The pensions industry has responded to concerns about poor practices being adopted in pension incentive exercises by issuing a Code of Good Practice. This voluntary code recognises that incentive exercises can remain a valid option for some members but seeks to improve the standard of such exercises to help ensure that members can make informed decisions and better choices.
As defined benefit pension liabilities have continued to rise, many employers have sought to manage their liabilities by undertaking exercises which offer members incentives to give up or reduce their defined benefit pension rights. These incentive exercises generally fall under one of two categories:
- Transfer exercises: where members are offered incentives to transfer out of a defined benefit scheme to a defined contribution arrangement (often through payment of an enhanced transfer value); or
- Modification exercises: where members are offered incentives to reduce their defined benefits (for example by giving up non-statutory pension increases under a pension increase exchange exercise).
Despite the fact that these exercises were already covered by guidance issued by the Pensions Regulator, there was increasing evidence that members were being inappropriately pressured into accepting incentive offers.
The fear that incentive exercises would become the next ‘pension scandal’ led to increased regulatory scrutiny. The FSA recently published new guidance on the assumptions to be used by financial advisers in pension transfer value analyses (which generally means that it is less likely that an adviser will be able to recommend a transfer exercise) and Steve Webb, the Pensions Minister, asked the pensions industry to draw up a code of good practice.
The new code of practice
A Working Group, including representatives from the National Association of Pension Funds, the Association of British Insurers, the Society of Pension Consultants and the Department of Work and Pensions, published the new voluntary code of practice on 8 June 2012.
The new code sets out seven principles which parties undertaking incentive exercises should follow:
- No cash incentives: cash payments that are contingent on the member’s decision to accept the offer are specifically prohibited under the new code. Small payments to encourage members to engage with the process (for example a £100 gift voucher) are permitted provided it is made clear that members are under no pressure to accept the offer.
- Independent advice: independent financial advice must be provided to members. For modification exercises a value requirement can be provided as an alternative – broadly a ‘balanced deal calculation’ must be made and should show that the present value of the additional benefits granted is at least equal to the present value of the benefits being given up.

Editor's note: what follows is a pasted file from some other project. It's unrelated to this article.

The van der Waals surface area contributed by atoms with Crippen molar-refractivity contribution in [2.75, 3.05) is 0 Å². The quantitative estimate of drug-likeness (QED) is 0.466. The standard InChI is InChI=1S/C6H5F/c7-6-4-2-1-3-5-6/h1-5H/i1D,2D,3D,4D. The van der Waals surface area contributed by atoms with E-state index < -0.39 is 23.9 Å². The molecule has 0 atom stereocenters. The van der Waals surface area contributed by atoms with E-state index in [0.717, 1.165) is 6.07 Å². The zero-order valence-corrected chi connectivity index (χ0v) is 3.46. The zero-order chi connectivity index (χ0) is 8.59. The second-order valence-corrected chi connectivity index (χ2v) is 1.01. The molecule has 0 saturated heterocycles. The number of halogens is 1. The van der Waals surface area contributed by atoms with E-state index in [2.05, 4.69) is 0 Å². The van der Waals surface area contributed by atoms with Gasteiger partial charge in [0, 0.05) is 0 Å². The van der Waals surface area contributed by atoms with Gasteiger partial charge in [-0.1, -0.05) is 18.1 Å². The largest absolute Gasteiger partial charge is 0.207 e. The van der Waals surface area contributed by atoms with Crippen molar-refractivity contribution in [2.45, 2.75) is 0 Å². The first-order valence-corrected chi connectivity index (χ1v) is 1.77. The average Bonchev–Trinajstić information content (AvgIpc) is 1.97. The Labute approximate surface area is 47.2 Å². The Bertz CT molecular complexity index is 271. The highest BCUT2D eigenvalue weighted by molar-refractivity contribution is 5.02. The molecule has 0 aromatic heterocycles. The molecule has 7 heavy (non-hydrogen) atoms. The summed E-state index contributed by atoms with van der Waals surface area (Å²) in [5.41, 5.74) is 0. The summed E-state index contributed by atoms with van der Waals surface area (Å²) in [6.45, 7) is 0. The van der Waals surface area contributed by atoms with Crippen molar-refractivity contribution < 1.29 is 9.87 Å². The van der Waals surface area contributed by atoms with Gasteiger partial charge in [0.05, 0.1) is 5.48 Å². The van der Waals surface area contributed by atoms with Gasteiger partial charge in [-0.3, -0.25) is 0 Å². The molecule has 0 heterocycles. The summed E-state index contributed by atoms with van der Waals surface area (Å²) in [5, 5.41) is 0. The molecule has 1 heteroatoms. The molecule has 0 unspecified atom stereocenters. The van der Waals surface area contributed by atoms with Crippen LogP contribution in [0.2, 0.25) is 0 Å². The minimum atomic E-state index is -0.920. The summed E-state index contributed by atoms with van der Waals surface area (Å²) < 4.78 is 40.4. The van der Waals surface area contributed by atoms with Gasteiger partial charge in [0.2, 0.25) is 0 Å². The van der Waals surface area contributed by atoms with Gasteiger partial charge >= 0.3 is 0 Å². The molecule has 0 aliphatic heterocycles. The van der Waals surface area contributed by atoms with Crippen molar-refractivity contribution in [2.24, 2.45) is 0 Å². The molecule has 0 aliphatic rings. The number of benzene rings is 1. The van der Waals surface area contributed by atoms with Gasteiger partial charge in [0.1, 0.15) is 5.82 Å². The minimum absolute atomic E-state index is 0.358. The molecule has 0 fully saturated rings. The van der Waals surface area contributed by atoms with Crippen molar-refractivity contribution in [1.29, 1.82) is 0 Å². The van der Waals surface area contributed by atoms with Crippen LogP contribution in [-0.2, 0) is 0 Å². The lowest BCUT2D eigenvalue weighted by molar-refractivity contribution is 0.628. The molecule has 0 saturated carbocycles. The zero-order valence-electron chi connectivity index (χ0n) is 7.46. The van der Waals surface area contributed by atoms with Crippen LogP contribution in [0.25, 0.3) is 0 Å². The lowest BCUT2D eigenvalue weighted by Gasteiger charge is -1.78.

- Communications: communications with members must be fair, clear, unbiased and straightforward. The initial offer should, amongst other things, explain the reasons why the employer is making the offer and warn members about the potential downsides of accepting the offer.
- Record-keeping: the parties should keep adequate records of incentive offers made to members and members’ responses. Financial advisers should also report when a member chooses to accept an offer contrary to advice.
- No undue pressure: members should have sufficient time to make up their minds about an offer without undue pressure being applied. In particular, they should be provided with at least three months to make a decision and also be given a two week cooling-off period after returning option forms.
- Vulnerable members: incentive exercises should only be offered to members who are over age 80 on an “opt-in” basis and the vulnerable client policy should be followed.
- Good faith requirement: all parties should be aware of their roles and responsibilities and should act in good faith.
Many of the principles outlined in the new code should have already been complied with however there are certain requirements which will have a noticeable impact on current practice. In particular, many incentive exercises have historically included some form of cash incentive and the ban on offering cash payments is likely to reduce the number of members willing to accept incentive offers, and will perhaps ultimately dissuade employers from carrying out these exercises. In addition, whilst independent financial advice has generally been offered as part of enhanced transfer value offers, this has been less common with pension increase exchange exercises. Going forward, the cost of providing independent advice or a value requirement will need to be factored into any decision to make an offer.
Status of new code
Whilst the new code is voluntary, the Government has not ruled out future legislation if it feels that the spirit and principles of the code are not being followed. In addition, whilst the code will not have strict legal effect, the Pensions Ombudsman and the Financial Ombudsman Service will have regard to the code when dealing with any complaints involving an incentive exercise.
The Pensions Regulator has also welcomed the development of the code and stated that it intends to publish new guidance that will rationalise its current publication with the code. It is expected that the new guidance will be issued in the near future and we will update you once this has been released.